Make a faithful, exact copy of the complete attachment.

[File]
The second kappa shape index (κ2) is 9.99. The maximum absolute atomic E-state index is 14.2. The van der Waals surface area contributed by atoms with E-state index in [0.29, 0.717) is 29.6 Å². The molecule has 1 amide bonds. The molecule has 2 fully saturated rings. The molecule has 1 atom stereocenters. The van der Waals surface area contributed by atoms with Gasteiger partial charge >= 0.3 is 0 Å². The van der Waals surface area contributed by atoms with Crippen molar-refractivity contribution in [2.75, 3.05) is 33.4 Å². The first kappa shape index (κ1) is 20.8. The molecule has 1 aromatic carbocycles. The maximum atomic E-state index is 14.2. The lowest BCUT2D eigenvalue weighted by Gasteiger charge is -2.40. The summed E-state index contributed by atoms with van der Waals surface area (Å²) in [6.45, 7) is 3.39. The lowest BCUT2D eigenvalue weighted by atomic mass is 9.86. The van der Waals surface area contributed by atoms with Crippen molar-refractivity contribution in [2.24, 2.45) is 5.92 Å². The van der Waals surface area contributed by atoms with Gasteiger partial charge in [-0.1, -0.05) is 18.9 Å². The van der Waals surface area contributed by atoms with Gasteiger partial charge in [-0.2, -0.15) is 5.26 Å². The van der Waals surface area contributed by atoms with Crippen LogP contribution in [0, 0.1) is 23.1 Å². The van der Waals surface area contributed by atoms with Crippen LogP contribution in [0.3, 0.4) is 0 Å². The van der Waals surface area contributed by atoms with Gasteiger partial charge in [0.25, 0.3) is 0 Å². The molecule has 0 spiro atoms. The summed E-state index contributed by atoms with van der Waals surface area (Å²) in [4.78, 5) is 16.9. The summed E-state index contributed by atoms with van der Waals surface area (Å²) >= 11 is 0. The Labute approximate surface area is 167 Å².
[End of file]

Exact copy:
The second kappa shape index (κ2) is 9.99. The maximum absolute atomic E-state index is 14.2. The van der Waals surface area contributed by atoms with E-state index in [0.29, 0.717) is 29.6 Å². The molecule has 1 amide bonds. The molecule has 2 fully saturated rings. The molecule has 1 atom stereocenters. The van der Waals surface area contributed by atoms with Gasteiger partial charge >= 0.3 is 0 Å². The van der Waals surface area contributed by atoms with Crippen molar-refractivity contribution in [2.75, 3.05) is 33.4 Å². The first kappa shape index (κ1) is 20.8. The molecule has 1 aromatic carbocycles. The maximum atomic E-state index is 14.2. The lowest BCUT2D eigenvalue weighted by Gasteiger charge is -2.40. The summed E-state index contributed by atoms with van der Waals surface area (Å²) in [6.45, 7) is 3.39. The lowest BCUT2D eigenvalue weighted by atomic mass is 9.86. The van der Waals surface area contributed by atoms with Crippen molar-refractivity contribution in [2.24, 2.45) is 5.92 Å². The van der Waals surface area contributed by atoms with Gasteiger partial charge in [-0.1, -0.05) is 18.9 Å². The van der Waals surface area contributed by atoms with Gasteiger partial charge in [-0.2, -0.15) is 5.26 Å². The van der Waals surface area contributed by atoms with Crippen LogP contribution in [0, 0.1) is 23.1 Å². The van der Waals surface area contributed by atoms with Crippen LogP contribution in [0.3, 0.4) is 0 Å². The van der Waals surface area contributed by atoms with Gasteiger partial charge in [0.25, 0.3) is 0 Å². The molecule has 0 spiro atoms. The summed E-state index contributed by atoms with van der Waals surface area (Å²) in [4.78, 5) is 16.9. The summed E-state index contributed by atoms with van der Waals surface area (Å²) >= 11 is 0. The Labute approximate surface area is 167 Å².